Category Archives: Coaching

The Go-Giver Way™️

Creating a Culture of Excellence The Go-Giver Way, Part 2

This is the second article of a five-part series where I provide suggestions that you can start adopting right away to promote excellence within and outside your organization. If you missed Part 1, please click here.

I will build on the content from “The Go-Giver book series written by Bob Burg and John David Mann, as well as my nearly four decades of international corporate experience, first as an executive and now as a coach.

Today, we will cover the second principle, The Law of Compensation: Your income is determined by how many people you serve and how well you serve them.  

The Law of Value, covered in Part 1, describes your potential income—how much you could earn. But it’s the Law of Compensation that determines your impact (i.e., how much you actually earn).

A powerful way to increase your impact is through word of mouth. When people endorse you or your business, it is highly effective. Better yet, aim to take this positive word of mouth one step further in the form of referrals. Strive to add such high levels of value to others that they feel compelled to speak well about you.

Referrals are not restricted to expanding your customer base. Two decades ago, while still a corporate executive, I received the dreadful notice that my job was disappearing and I needed to look for work elsewhere. Has this also happened to you? If so, you can probably relate to how painful this experience can be. An ex-boss of mine offered to help. She referred me to an executive in another company, who, in turn, referred me to an executive whom he knew had a job opening that could fit my profile. After a long interview process, I had a new job. It took me eight long months to find it, and it came from a referral of a referral…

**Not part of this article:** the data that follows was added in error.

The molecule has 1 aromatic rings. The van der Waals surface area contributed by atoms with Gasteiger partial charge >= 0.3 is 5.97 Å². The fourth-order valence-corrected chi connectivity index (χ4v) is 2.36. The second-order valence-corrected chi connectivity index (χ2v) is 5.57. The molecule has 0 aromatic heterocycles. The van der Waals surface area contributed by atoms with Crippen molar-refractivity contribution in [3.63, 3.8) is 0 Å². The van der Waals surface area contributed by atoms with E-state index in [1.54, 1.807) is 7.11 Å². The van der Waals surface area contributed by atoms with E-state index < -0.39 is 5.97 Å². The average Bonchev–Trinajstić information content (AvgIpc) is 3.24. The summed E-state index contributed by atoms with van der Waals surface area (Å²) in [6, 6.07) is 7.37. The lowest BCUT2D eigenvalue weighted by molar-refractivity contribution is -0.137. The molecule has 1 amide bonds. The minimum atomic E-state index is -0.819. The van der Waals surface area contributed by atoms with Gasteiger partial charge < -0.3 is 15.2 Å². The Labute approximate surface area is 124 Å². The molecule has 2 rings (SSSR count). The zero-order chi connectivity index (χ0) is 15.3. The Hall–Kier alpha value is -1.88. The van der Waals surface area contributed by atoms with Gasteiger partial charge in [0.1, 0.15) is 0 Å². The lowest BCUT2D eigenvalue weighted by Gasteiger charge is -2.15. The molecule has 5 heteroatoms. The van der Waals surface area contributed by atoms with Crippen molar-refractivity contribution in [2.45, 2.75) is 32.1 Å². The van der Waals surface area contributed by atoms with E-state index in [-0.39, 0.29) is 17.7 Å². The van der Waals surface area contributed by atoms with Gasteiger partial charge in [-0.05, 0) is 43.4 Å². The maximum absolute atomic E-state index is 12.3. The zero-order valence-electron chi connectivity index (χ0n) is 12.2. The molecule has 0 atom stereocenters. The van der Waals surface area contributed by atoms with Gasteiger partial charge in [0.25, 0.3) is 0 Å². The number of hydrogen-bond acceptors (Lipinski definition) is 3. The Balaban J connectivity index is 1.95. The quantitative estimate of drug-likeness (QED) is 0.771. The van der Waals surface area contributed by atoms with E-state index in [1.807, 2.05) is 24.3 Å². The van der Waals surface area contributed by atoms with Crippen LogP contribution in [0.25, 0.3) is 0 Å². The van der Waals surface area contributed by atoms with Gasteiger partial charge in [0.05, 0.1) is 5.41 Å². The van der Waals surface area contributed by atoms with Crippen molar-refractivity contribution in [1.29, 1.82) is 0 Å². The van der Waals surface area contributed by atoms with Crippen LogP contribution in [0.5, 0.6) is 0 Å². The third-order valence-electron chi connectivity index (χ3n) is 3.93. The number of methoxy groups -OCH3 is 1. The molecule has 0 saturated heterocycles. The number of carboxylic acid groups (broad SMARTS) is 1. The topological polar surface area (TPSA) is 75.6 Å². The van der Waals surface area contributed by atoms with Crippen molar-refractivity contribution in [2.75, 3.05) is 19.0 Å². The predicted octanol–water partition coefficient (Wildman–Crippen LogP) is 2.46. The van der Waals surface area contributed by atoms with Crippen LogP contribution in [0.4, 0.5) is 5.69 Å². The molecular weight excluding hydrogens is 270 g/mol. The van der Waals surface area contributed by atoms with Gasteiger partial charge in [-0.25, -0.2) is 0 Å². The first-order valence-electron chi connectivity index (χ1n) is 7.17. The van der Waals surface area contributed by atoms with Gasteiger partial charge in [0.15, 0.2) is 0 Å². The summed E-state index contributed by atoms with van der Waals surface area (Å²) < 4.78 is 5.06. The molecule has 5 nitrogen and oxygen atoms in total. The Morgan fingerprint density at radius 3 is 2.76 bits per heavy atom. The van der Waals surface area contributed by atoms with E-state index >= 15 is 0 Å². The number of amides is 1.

Be proactive in asking for referrals as a key strategy to grow your impact. Just be aware that a key prerequisite for this is to exceed the expectations of both your internal and external customers. And there is no faster or more effective way to elicit those feelings than by placing their interests first, which we will cover in our next article.

Contact me if you wish to learn more and explore how you, your team, or your organization can adopt a culture of excellence The Go-Giver Way and enjoy extraordinary results.

Percy M. Cannon

www.cannon.consulting

A Lesson on Letting Go

Interesting article on the benefits of letting go in your professional and personal life.
Although I agree with the concept of letting others learn from their mistakes, I think there are instances where the consequences of such a mistake may be too large.
One thing is to let your employee try a different approach to win a potential customer, even if you have your reservations about it. Another thing is to allow for a decision which could seriously hurt the finances or reputation of your company.
Do you have a point-of-view you want to share?

Walking In Your Customer’s Shoes

The key message in this article is “to experience all you can from the customer’s perspective.” When was the last time you contacted your Call Center as an outsider? What rating would you give such experience?

https://hyken.com/customer-experience-2/walking-in-your-customers-shoes/?inf_contact_key=3abb1375b23f72688f8d260d962a8d574dfbc39d7283b2cb89d5189540b69330

The Go-Giver Way™️

Creating a Culture of Excellence The Go-Giver Way